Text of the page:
We are re-entering an age of necessity and must design accordingly

Bloomberg Arcade, running through the middle of the Bloomberg building designed by Foster & Partners

Source: Nigel Young / Foster & Partners

Harriet Wennberg welcomes a timely resurgence in the use of natural materials and traditional forms

A UN global status report estimates that the next 40 years will add 230bn sq m of new construction to the planet. This is the equivalent of building a city the size of Paris every week for the next four decades. The construction industry’s contributions to global carbon emissions are well documented. So too is the fact that we are now 12 years away from what the Intergovernmental Panel on Climate Change calls an irreversible and catastrophic climate tipping point. Great strides have been made by the building sector to become greener and to give real meaning to the term “sustainability” – but more needs to be done, globally and quickly.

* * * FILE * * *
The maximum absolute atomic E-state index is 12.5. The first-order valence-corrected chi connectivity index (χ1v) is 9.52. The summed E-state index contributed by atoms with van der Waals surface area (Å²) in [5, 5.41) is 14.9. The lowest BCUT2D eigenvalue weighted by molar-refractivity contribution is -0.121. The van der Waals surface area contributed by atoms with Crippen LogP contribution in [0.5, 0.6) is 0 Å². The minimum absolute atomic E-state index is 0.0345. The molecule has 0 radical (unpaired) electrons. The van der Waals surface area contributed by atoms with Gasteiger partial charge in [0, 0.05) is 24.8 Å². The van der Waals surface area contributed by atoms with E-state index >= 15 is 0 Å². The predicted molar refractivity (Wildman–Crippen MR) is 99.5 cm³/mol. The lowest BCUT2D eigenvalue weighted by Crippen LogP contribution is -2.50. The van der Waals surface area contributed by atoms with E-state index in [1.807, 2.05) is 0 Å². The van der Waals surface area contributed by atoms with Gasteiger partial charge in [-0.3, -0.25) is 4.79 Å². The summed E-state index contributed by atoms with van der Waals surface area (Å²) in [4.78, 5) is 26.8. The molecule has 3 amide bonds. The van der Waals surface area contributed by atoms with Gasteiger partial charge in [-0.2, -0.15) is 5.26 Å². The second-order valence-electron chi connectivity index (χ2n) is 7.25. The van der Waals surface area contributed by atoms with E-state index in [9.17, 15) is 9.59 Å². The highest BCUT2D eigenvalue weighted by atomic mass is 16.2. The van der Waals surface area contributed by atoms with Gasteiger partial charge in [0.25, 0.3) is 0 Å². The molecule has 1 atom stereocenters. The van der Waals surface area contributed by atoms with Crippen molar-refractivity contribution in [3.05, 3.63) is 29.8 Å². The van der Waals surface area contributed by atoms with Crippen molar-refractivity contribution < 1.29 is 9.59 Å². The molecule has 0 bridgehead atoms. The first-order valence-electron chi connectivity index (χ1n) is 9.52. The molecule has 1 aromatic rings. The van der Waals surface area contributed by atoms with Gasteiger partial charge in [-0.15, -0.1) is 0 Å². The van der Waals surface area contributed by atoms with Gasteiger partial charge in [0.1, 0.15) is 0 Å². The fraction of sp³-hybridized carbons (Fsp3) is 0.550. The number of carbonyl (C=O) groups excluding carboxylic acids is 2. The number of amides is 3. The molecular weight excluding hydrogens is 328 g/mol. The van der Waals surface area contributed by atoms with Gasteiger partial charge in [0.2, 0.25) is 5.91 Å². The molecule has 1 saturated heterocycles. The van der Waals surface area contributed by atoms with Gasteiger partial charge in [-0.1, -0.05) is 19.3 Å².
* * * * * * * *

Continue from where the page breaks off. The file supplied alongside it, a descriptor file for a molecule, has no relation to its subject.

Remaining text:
Bloomberg’s new European headquarters in London, designed by Foster & Partners, won the RIBA’s 2018 Stirling Prize. The judges gave it the award for the year’s best new building in Britain in part for its claim to be the world’s most sustainable office building.

However, as became clear from the reactions that followed the ceremony, even a budget of £1bn and the highest possible compliance with environmental performance regulations deliver a building that continues to hurtle us headlong towards climate change that will make much of this planet uninhabitable. Simply put, the best isn’t good enough.

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